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Livan Hernandez and Pitchfx

First of all, if you aren't aware of this site yet, I highly recommend you should be.  There's a link to a (pretty humorous) wiki once you get to your game and pitcher, to help explain the tables.  While it is all unofficial, it gives you an excellent overview of a pitcher's performance; from speed to spin to location to break.  We'll borrow a couple of their tables this morning to examine Livandez's complete game from last night.

There are a number of things we assume about Livan Hernandez, partly because he has an extensive track record and partly because we've now seen him throw a few innings for the Twins.  In no particular order, those things are:

  1. He doesn't get a lot of movement on his pitches.
  2. He doesn't get a lot of velocity behind his throws.
  3. He's largely an average pitcher who can eat innings.
  4. He likes to eat.

Looking at his Pitchfx graphs from Wednesday's performance against the White Sox, we see what we already knew:  most of those assumptions are true.



This is Livandez's velocity chart, from start to finish.  Most of his results are between 78-86 mph.  There's no surprises here--his fastball usually clocks in around 84-86 (although he did throw marginally harder the further he went into the game), and his curveball is going just slow enough to get passed by a toddler on a tricycle.  With some pitchers, the highs and lows of this kind of chart may be a bit more difficult to read, but because we know what and how Livan throws, it's pretty transparent.




This shows vertical (or 12-to-6) break.  The X-axis (vertical break) shows the downward movement of a pitch.  Numbers above zero don't mean a pitch is breaking up, it just means those pitches are less affected by gravity. 

So again, no surprises here.  Livan's fastball and slider (upper-right hand corner), and even his curveball (lower middle), don't appear to be getting a lot of downward break.  Those fastballs in particular are pretty flat.  Even the curveballs, like Jon said, don't really break as much as they're affected by gravity.  Vertically, anyway.



Okay, here we go.  This makes a little more sense now.  Livan clearly has a lof more break from 3-to-9 than 12-to-6, which is how he keeps himself from getting hammered every single time he throws one of those batting practice fastballs.  Those green pitches in the upper-left hand corner are his fastballs, with the handful of yellow dots right below them representing his changeups.  Either there weren't too many of those, or you just can't tell the difference between the fastball and its offspeed counterpart.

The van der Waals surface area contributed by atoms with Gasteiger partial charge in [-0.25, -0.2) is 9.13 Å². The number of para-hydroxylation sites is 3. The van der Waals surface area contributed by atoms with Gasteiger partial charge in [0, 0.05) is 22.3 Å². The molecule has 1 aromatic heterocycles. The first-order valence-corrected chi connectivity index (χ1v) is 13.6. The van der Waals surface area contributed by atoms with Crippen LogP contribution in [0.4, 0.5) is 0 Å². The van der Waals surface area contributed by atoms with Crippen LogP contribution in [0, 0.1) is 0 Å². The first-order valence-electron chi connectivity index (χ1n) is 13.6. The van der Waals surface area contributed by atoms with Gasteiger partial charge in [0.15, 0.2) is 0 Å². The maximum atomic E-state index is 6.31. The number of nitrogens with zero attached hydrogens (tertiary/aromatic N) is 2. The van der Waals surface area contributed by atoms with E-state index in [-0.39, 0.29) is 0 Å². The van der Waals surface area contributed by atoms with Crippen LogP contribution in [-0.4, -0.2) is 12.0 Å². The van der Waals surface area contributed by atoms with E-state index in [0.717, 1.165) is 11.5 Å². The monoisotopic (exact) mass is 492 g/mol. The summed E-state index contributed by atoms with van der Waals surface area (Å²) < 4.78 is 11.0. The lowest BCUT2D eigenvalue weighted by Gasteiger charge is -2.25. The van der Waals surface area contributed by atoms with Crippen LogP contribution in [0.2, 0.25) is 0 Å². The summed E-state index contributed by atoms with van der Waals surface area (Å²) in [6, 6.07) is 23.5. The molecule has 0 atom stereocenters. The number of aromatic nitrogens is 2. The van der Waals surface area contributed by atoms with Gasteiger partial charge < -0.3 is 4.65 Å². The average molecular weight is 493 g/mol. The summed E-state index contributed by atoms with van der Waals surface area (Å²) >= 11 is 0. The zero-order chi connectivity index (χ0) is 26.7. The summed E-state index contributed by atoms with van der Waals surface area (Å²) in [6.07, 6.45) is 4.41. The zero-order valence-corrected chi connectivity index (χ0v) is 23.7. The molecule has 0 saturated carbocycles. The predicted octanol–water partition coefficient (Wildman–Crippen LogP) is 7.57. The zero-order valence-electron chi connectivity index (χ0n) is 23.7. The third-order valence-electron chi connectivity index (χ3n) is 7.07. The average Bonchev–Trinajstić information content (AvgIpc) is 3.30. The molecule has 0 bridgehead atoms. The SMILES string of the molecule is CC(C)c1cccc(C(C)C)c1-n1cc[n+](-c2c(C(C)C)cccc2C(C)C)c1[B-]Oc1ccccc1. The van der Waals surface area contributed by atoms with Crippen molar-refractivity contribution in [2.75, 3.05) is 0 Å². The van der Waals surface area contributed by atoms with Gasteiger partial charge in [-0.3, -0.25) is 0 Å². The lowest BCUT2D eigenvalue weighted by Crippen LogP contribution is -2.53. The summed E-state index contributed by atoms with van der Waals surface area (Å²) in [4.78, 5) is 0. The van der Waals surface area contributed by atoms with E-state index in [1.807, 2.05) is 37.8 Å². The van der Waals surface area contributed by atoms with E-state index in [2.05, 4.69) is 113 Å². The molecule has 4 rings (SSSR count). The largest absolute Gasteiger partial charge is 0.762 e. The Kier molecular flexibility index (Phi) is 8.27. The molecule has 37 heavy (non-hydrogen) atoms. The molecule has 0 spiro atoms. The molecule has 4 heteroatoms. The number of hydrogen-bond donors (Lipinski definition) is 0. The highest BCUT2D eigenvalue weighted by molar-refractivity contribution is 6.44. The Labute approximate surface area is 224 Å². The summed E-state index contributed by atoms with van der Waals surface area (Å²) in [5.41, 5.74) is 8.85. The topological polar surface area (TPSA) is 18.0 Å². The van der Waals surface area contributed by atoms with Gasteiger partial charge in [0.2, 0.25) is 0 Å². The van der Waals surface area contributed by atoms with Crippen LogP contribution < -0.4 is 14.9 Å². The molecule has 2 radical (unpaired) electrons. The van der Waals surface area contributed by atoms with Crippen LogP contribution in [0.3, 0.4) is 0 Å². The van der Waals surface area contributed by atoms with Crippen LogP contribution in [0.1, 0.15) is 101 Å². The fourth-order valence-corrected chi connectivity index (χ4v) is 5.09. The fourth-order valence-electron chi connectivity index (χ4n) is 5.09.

The breaking balls have a lot more movement on this side of the break.  Both the sliders and the curves are bunched together in their own patches, helping us see exactly how Livan's movement works.  What helps the fastball be effective is that, while those breaking balls will move from left to right (from the batter's perspective), because the fastball isn't really affected by gravity at all, it might look at times as though it's rising.  Even at a modest (cough) 85 mph, physics can play illusions with your vision.



This is the final chart I'll look at today, and it shows that Hernandez was pretty much all over the field in terms of pitch location.  Even with the horizontal break we just saw, it's not like the movement is bending anyone's knees or making them blink with disbelief at that incredible slider.

All pitchers have to work location, but it's a matter of life and death for guys with skill sets similar to Livan Hernandez.  You can see he was working all areas of the strike zone, but he was also working down and away (from right-handed hitters).  A good percentage of his pitchers were in the lower half of the strike zone, and he clearly wasn't afraid to try and bait a few guys with fastballs and sliders outside.

What makes Livan Hernandez Successful?

  1. Working all areas of the strikezone.
  2. Not being afraid to miss the strikezone, whether on purpose or by accident.
  3. Horizontal movement on his breaking balls.
  4. The illusion of a rising fastball.
  5. Being able to mix in a pitch that clocks in the mid-50's, giving him a 30 mph range of speed.

Of course, I was in bed last night when this game was played, and I'm technically working right now.  So, I haven't yet seen the replay, and none of this analysis is based on anything I've actually seen.  You tell me--does any of this sound accurate?

AND I missed Carlos Gomez hitting for the cycle?  Bloody hell.  At least I'll have something good to watch when I get home from work tonight.